Poems in Their Place: The Intertextuality and Order of Poetic Collections

By Neil Fraistat | Go to book overview

William S. Anderson


The Theory and Practice of Poetic Arrangement from Vergil to Ovid

Shortly after Augustine took up his post as professor of rhetoric in Milan in 382, he came into contact with Bishop Ambrose. Although Ambrose's influence on Augustine's eventual conversion to Christianity must be the dominant factor of their relationship, I am interested here in a few details that Augustine registers in passing, with amazement, about the bishop. When he and others would go in to talk with Ambrose, they would find him reading. Nobody interfered with them as they approached, but they were daunted by the sight of a man reading silently, and, after watching him a while in his silent activity, they departed. None of them was so bold as to dare to annoy a man so intent. "When he read," says Augustine as of an unusual practice, "his eyes moved through the pages and his heart worked out the meaning, but his voice and tongue were silent." 1 For Augustine as late as the fourth century, it was a novelty to find someone reading silently: he expected the bishop to read aloud. That would have been a surprise four hundred years earlier, in the time of Augustus, but equally amazing would have been the reading materials available to the bishop. Ambrose was silently following the writing down each page, then turning the page and continuing: he was, in short, reading a book, no doubt a parchment codex of the Bible or a commentary on some part of it. Thus, Ambrose was reading very much as we do today, but he was one important stage ahead of Augustine in reading silently, another vital stage ahead of the Latin poets and audiences that I am concerned with in this study, inasmuch as he enjoyed the advantage of a codex and pages, which could be turned easily in either direction.

The five poets whom I wish to discuss, Vergil, Horace, Tibullus, Propertius, and Ovid, in the half-century dominated by the Emperor Augustus, between roughly 36 B.C. and 14 A.D., published collections of their poems, not in books such as we use, but in successive columns on long papyrus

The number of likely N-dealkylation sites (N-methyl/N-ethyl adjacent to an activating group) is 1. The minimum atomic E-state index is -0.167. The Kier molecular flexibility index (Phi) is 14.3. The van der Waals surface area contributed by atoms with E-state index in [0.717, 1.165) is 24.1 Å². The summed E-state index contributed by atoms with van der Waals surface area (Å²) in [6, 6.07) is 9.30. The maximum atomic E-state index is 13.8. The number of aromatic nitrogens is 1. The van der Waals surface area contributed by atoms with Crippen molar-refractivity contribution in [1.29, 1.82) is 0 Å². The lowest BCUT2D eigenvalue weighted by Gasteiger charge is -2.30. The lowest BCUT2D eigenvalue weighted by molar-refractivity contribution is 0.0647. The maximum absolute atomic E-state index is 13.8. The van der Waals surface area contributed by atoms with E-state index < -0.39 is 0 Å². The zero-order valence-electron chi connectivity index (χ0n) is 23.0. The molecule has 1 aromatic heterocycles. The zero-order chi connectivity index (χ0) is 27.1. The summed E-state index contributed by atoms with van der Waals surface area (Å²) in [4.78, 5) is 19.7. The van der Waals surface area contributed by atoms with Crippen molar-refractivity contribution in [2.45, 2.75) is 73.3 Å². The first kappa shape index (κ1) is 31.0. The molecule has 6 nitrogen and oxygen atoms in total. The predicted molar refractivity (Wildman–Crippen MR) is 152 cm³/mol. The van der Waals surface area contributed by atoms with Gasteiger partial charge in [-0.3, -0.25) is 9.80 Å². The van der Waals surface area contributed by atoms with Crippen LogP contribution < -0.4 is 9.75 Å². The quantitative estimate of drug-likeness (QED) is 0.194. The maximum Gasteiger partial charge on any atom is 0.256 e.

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Poems in Their Place: The Intertextuality and Order of Poetic Collections
Table of contents

Table of contents

  • Title Page iii
  • Contents v
  • Acknowledgments vii
  • Introduction the Place of the Book and the Book as Place 3
  • Notes 14
  • Some Issues for Study of Integrated Collections 18
  • Notes 40
  • The Theory and Practice of Poetic Arrangement from Vergil to Ovid 44
  • Notes 63
  • Sequences, Systems, Models Sidney and the Secularization of Sonnets 66
  • Notes 91
  • Jonson, Marvell, and Miscellaneity? 95
  • Notes 115
  • The Arrangement and Order of John Donne's Poems 119
  • Appendix A: Epigrams 150
  • Appendix B: Love Elegies 150
  • Appendix C: Epicedes and Obsequies 153
  • Appendix D: Divine Poems 154
  • Appendix E: Verse Letters 155
  • "Strange Text!" "Paradise Regain'D . . . to Which is Added Samson Agonistes" 164
  • Notes 191
  • "Images Reflect from Art to Art" Alexander Pope's Collected Works of 1717 195
  • Notes 231
  • Multum in Pairvo Wordsworth's Poems, in Two Volumes of 1807 234
  • Notes 251
  • The Book of Byron and the Book of a World 254
  • Notes 271
  • The Arrangement of Browning's Dramatic Lyrics (1842) 273
  • Notes 286
  • Whitman's Leaves and the American "Lyric-Epic" 289
  • Notes 306
  • Marjorie Perloff the Two Ariels the (re)making of the Sylvia Plath Canon 308
  • Notes 331
  • Index 335
  • Notes on the Contributors 343
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